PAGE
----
I finished reading novel, I’m not happy with the ending, and that might be a good thing.
With the success of G. R. R. Martin’s A Song of Ice and Fire (better known by the name of its first book, also the television namesake, A Game of Thrones), in today’s young adult fiction genre, gritty – or “realistic” – fantasy is all the rage. And gritty fantasies do. not. end. happily.
Gritty fantasies are about being unpredictable in a way that real life might be – killing epic heroes in mundane ways. If Homer’s Odyssey were a gritty fantasy, Odysseus, after winning countless impossible battles and won against all odds may step on a rusted nail on his way disembarking his ship and die of a tetanus infection. Lord of the Rings may end with Frodo getting forever lost, having never travelled outside the Shire. And Ron in the Harry Potter series, being prone to magical misfires and misfortunes, may have ended up losing a few limbs in a gritty fantasy.
It is almost as if the author is trying to create a world that simply lives on parallel to our own – a world with different physical and magical laws, but somehow operates in the same ruthless and moral-neutral manner as our own. A world where good guys don’t necessarily win, trying hard doesn’t necessarily lead to success, and being lawful doesn’t protect against a guilty verdict.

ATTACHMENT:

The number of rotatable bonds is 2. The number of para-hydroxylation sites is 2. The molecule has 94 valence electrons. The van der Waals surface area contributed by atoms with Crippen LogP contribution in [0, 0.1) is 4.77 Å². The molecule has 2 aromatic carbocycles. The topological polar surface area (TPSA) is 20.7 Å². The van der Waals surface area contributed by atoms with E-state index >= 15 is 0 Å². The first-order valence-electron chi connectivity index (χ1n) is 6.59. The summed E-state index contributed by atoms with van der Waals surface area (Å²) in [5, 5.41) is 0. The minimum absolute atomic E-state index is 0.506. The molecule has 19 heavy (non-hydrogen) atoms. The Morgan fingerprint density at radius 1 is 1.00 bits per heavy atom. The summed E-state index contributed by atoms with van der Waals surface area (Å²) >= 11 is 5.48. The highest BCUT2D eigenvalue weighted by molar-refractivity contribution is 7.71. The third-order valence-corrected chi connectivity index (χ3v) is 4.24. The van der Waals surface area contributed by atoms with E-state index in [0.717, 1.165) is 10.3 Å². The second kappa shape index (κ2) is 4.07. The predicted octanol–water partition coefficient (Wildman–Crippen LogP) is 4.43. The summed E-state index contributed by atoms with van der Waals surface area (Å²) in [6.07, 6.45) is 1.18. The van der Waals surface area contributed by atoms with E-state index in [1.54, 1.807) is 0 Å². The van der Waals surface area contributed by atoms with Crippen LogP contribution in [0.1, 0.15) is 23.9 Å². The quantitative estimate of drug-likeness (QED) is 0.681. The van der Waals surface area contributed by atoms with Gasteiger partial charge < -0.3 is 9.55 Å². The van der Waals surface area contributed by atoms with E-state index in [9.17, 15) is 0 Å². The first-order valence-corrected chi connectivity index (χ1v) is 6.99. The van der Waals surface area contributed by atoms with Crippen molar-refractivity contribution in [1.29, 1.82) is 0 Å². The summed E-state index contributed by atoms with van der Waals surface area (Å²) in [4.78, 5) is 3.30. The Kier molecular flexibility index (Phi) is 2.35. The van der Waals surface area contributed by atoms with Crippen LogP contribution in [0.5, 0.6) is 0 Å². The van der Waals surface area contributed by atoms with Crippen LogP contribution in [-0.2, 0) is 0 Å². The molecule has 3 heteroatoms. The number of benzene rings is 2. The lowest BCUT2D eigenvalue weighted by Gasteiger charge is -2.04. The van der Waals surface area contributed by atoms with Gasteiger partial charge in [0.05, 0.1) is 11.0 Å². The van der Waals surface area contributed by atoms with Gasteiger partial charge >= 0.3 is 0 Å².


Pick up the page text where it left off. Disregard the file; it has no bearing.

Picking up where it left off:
What makes a character live successfully in the world of gritty fantasy reflects that in the real world: power, money, exploitation. No one likes to read the endings of dark, gritty novels, but there is something about the deeply unsatisfying ending that makes us ruminate about the journey itself, the little flakes of joyfulness that are scattered variously in fiction and in real life.
It’s a lesson about appreciating life in spite of the possibility for an unhappy ending.